Philosophical Counselling – A Brief History
The term Philosophical Counselling may be new, but the practice is not. Socrates was actively providing Philosophical assistance as far back as 5th century B.C. The philosophical schools in Greece and Rome viewed philosophy as a means for addressing human suffering as well as social challenges. For the last two thousand years philosophers from Epicurus (who considered philosophy “therapy of the soul”) to Descartes (who counselled Queen Christina of Sweden) to Locke (who counselled the Earl of Shaftesbury), have used their philosophical insights to solve human problems.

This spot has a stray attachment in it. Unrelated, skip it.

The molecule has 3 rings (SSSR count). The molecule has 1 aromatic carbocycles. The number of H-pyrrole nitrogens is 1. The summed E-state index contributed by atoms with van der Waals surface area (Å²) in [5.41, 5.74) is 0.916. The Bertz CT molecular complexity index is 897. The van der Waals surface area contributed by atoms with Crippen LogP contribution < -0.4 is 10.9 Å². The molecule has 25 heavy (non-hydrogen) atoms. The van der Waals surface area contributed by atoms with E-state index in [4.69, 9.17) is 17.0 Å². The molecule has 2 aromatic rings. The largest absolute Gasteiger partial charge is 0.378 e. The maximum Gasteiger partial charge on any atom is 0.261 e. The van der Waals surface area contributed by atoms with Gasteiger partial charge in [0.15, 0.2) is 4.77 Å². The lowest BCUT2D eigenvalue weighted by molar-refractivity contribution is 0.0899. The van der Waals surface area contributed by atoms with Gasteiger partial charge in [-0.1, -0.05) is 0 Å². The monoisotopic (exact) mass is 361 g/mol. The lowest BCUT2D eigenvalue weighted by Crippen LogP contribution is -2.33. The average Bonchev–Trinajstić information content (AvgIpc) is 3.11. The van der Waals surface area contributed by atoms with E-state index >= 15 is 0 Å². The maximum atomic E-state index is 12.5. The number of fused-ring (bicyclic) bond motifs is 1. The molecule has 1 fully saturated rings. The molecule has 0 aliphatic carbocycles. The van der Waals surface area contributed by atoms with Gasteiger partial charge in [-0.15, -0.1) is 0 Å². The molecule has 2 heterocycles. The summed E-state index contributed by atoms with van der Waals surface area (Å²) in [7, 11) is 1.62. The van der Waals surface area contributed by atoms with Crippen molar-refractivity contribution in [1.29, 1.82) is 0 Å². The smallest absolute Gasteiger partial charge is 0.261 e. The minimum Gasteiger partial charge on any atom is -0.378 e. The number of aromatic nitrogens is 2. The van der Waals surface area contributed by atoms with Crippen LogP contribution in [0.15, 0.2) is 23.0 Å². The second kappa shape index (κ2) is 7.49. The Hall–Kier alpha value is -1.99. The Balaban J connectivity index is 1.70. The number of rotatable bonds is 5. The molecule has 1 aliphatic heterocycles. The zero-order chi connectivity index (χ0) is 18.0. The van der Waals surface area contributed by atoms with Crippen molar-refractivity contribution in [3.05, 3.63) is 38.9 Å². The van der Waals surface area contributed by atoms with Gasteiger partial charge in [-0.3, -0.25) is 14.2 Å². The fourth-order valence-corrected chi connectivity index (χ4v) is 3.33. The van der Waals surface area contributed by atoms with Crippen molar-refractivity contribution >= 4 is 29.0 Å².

The modern philosophical counselling movement is said to have reemerged in 1981 when Gerd Achenbach opened his practice in Germany to try and return philosophy to its original mission of addressing the everyday challenges and traumas of human life. He applied philosophy in private consultations creating a space for people to develop their own thoughts on matters of concern using philosophy as the foundation. This movement is growing and expanding to other European countries, Israel, India, South Africa, the United States, Canada, and South America.